for State Senate
Middlesex & Worcester
Terra, a former municipal official with decades of business experience, believes we are in a state of crisis. And if we do not immediately embrace fiscally, environmentally, and socially sustainable solutions, that our lives will change dramatically and irrecoverably in our lifetimes.
What is "Smart Growth"?
On first glance, the idea of sounds great, right? Who doesn't like "Smart"? Who doesn't like "Growth"?
Click here for the "official" definition...And then please come back and read this page for what I've learned, in my decades of studying and working on public policy in Massachusetts. And please check out this page about "Smart Sewers" in Littleton [it may be coming to your town!]
The term "Smart Growth" was cleverly designed to have you think that it will be wonderful. But please be careful of any "land use" proposal that has the word "smart' in it...Smart Growth, Smart Sewers... these proposals are designed to give public subsidies to developers in the hopes of the public gaining enough benefit someday, that it's worth suffering the environmental destruction today. BUT few of these promises have come true. And so we need to scrutinize every one to determine if the benefits are even remotely possible.
What we've gotten is road congestion, more expensive housing, crowded schools, tainted water, and loss of precious forested open space.
The term "Smart Growth" was designed decades ago to help the construction industry "sell" us on the idea that growth is good, as long as it's high density and near infrastructure. Terms like "walkable neighborhoods" started springing up, to further woo us into the fold. The promise was more affordable housing and more open space.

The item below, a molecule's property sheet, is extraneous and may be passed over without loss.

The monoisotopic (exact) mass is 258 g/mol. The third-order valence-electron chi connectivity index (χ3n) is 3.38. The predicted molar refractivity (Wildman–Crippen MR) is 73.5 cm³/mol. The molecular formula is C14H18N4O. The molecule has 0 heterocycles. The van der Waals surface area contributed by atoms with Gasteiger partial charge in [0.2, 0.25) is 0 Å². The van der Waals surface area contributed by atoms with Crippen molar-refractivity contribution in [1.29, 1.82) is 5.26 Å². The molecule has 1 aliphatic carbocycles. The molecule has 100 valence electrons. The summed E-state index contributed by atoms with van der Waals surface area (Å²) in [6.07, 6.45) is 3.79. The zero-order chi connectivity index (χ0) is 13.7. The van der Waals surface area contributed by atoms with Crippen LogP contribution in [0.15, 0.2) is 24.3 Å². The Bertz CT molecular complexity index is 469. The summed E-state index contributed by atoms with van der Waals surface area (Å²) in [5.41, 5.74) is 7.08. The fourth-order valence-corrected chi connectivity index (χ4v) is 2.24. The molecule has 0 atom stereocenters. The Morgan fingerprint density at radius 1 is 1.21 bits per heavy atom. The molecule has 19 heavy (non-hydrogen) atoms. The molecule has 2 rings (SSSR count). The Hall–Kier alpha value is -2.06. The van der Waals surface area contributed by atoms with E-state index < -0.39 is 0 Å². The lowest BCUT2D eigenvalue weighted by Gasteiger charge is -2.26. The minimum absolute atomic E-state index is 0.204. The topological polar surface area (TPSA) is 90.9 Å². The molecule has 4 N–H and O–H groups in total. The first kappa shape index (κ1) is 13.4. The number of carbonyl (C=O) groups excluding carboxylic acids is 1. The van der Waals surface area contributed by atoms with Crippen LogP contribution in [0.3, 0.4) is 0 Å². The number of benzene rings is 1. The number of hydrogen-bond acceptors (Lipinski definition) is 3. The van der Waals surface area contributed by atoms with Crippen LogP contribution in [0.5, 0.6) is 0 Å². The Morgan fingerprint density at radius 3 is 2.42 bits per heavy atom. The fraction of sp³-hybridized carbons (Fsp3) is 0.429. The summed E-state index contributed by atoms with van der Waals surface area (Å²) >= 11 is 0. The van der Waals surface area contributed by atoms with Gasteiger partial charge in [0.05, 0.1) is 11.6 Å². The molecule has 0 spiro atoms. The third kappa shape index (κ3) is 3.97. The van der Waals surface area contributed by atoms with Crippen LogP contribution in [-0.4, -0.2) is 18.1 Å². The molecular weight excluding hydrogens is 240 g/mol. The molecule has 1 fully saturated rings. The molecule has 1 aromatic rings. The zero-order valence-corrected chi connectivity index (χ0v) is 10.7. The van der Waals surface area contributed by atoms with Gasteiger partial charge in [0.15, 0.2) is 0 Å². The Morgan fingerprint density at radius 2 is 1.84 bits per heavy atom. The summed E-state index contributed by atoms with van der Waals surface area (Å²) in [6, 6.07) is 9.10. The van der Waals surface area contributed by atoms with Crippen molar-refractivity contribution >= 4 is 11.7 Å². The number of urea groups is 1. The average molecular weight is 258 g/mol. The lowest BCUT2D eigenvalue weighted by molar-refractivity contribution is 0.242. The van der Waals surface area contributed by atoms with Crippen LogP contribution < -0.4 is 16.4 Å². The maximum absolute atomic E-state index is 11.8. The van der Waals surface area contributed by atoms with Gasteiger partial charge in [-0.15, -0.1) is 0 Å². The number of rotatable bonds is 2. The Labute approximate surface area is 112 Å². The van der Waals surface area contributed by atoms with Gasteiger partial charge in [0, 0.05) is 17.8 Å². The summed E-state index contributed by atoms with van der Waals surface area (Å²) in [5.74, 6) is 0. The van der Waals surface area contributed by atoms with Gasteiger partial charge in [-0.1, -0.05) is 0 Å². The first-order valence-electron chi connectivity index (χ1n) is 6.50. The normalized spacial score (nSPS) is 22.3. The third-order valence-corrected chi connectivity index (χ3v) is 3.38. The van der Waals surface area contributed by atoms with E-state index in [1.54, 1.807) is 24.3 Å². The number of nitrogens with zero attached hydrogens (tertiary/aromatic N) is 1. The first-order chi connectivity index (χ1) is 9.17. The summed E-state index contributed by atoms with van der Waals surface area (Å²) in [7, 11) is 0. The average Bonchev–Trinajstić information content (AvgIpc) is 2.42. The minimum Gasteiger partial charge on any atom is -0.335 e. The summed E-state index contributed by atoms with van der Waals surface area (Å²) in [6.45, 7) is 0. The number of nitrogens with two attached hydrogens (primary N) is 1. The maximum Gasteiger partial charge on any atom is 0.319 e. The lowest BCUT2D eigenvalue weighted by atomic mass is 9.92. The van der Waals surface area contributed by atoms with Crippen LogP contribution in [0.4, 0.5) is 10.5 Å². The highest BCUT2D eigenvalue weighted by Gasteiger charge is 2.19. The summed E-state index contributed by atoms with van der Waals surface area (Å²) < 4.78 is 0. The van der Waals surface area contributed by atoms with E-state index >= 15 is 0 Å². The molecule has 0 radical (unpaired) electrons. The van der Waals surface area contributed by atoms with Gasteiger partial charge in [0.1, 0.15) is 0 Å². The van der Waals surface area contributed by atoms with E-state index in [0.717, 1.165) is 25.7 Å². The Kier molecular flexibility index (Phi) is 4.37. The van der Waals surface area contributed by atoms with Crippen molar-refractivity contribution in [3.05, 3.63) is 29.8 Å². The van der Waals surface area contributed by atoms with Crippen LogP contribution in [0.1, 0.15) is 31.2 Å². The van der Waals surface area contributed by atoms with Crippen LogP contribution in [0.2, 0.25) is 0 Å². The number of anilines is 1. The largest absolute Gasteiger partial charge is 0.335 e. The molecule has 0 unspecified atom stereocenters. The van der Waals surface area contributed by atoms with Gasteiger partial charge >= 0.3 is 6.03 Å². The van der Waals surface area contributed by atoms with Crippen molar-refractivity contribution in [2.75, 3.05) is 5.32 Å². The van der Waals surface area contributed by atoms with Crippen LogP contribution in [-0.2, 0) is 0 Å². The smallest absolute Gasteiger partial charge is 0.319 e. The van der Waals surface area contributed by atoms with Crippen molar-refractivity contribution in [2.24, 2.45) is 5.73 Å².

Did it work? Do we continue to promote "Smart Growth" as a state?
OK, OK...We "do" want growth-that-we-need to be near a train station and to conserve on resources, right? We "don't" want to be NIIMBYs, right? And we "do" want to ensure that people who need housing can get it, right?
But do we want unlimited growth? or should we distinguish between good growth and bad growth? between "public necessity" building, and building that merely lines the pockets of developers and other businesses down the food chain?
Whether we can agree on all that or not, we might want to decide very soon, on whether or not we want to limit building so that we have enough water.
"Smart Growth", on the other hand presumes that there is unlimited growth, unlimited water, unlimited road capacity, unlimited school capacity. "Smart Growth" presumes that you will figure out how to accommodate the growth "somehow", later, on someone else's tab.
Ideally, Smart Growth could work. We could all have wonderfully designed cities and we could all live in one, right? I don't doubt that there are some very good things about Smart Growth in an ideal world. But do we want to turn a blind eye to the destruction that it's staging for us? Do we ignore the limits of nature?
State Agencies Promote Unlimited Construction Calling it "Smart Growth"
In Eastern Massachusetts, the state has an actual agency to promote "Smart Growth". That agency is paid for by your taxes, and is called MAPC (the Metropolitan Area Planning Council). While MAPC does some really great things, it has a legislative arm that is basically a construction industry lobbying group. The group prepares bills designed around giving developers "zoning relief", so they can erect high density housing to "meet the market demand". And then the group works really hard, all day long, with [[tax]] paid employees, pushing these bills at the Statehouse.
Your tax dollars paying for construction industry lobbyists